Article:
Here are some of the Christmas decorations that are on display around the house this year. Over the past few years I have been slowly weeding through my decorations and keeping only those things that I love. I don't know about you, but do your taste's change like mine do? I have gone mostly all vintage in my decorations, parting with the rest. Although I love a lot of what I see at Target, I still prefer the old to the new. My year round collections have been put away to make room for the holiday decor. Although I still do not have my tree decorated - it is sitting in the stand waiting for some attention, here is a peek at some of the rest. 

May your Christmas be filled with Joy this year.

If you want to see a lovely Flocked Tree decorated in pastel sweets - stop over to my blog friend Heather's blog by clicking HERE.


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Tuesday, August 19, 2014

Hoop Art

For several years now Hoop Art has been all over the internet. I think I first saw the idea years ago on the delightful blog Posy Gets Cozy. I googled it when writing this post and the picture appeared. I love how she makes fabric into art with a simple embroidery hoop!

Since I first saw that picture it seems like the popularity of hoop art has exploded. Creative women everywhere are making something unique with fabric and a hoop. Maps, sweaters, quilts, old t-shirts, burlap, vintage linens, embroidery, lace - it is made all the more lovely when framed in a hoop and hung for display.

I see hoops for sale all of the time at thrift stores and yard sales. They are so reasonable. I recently priced a new hoop at Michaels and almost fainted when I saw the price. Something like $12.99. When you are used to seeing them for sale at GW for around a quarter, full retail will knock you over every time.

A while back I found this super cute handmade baby bib at an estate sale.

The minute I saw it I thought it would be adorable framed in a hoop. I pictured a sweet Italian grandmother making this for her chubby-cheeked Italian grand baby. All I know is that my favorite comfort food of all time is Spaghetti {a.k.a. spaghette} I am Italian myself and I loved my Italian grandma. This bib begged to be framed and hung in my kitchen. So after holding on to it for a good 2 years with the intention of doing something with it, I finally did.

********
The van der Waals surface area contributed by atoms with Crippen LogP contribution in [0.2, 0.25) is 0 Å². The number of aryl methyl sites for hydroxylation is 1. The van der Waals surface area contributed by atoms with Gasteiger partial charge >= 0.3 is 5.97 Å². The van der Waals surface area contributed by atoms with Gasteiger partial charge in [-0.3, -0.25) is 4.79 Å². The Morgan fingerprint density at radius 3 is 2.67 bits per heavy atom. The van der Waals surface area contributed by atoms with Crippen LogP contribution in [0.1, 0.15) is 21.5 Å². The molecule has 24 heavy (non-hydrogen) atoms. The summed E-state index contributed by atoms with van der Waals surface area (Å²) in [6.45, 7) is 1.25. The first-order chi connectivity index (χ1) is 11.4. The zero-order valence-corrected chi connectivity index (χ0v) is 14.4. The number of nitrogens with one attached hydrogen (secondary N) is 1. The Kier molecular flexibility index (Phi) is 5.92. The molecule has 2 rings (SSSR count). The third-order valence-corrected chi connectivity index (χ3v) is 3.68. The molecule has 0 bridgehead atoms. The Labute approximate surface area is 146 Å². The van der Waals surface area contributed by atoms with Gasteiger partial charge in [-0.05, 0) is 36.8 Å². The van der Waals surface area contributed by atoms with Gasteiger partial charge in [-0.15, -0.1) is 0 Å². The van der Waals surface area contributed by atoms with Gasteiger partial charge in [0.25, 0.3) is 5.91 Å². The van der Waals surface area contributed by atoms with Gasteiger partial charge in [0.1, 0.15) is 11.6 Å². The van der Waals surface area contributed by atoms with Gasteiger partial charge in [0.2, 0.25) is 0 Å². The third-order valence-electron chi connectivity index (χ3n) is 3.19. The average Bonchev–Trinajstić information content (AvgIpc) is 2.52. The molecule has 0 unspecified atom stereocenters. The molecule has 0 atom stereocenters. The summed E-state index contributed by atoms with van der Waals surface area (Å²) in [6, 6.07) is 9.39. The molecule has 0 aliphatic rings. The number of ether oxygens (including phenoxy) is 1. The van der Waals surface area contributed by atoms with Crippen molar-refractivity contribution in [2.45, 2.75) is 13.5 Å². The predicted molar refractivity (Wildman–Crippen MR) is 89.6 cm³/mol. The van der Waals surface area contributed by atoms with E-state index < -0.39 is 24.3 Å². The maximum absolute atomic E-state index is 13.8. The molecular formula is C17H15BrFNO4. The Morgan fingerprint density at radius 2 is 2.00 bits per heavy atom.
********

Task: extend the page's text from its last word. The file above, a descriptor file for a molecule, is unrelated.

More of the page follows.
Here is how I did it in case you get struck with embroidery-hoop-fever and want to try your hand at it. It is a great way to use those sweet embroidered table scarves and such that you can find for pennies on the dollar at church sales and thrift shops that are too cute to leave behind but once you get them home you can't figure out what to do with them.

You will need 1 embroidery hoop, scissors and some hot glue. I opted to spray paint my hoop to match the embroidery but you don't need to do that step if you don't want to.

Split the hoop apart and lay the larger of the two hoops on the top of your fabric and the smaller of the two pieces under the fabric. Line up your fabric in the hoop as you would like to it be when finished.

 Next push the two hoops together and pull the fabric taut. It should be as tight as a drum. When you get it nice and smooth and taut tighten the brass screw at the top that holds the two hoops together.

Make sure it is where you want it to be before moving on to the next step.

Flip the hoop over to the "back side". If the fabric is where you want it to be trim the excess off leaving about an inch of fabric peeking out from between the two hoops.

Run a line of hot glue on the inside surface of the wood and then fold the excess fabric over the wood so that it sticks to the glue.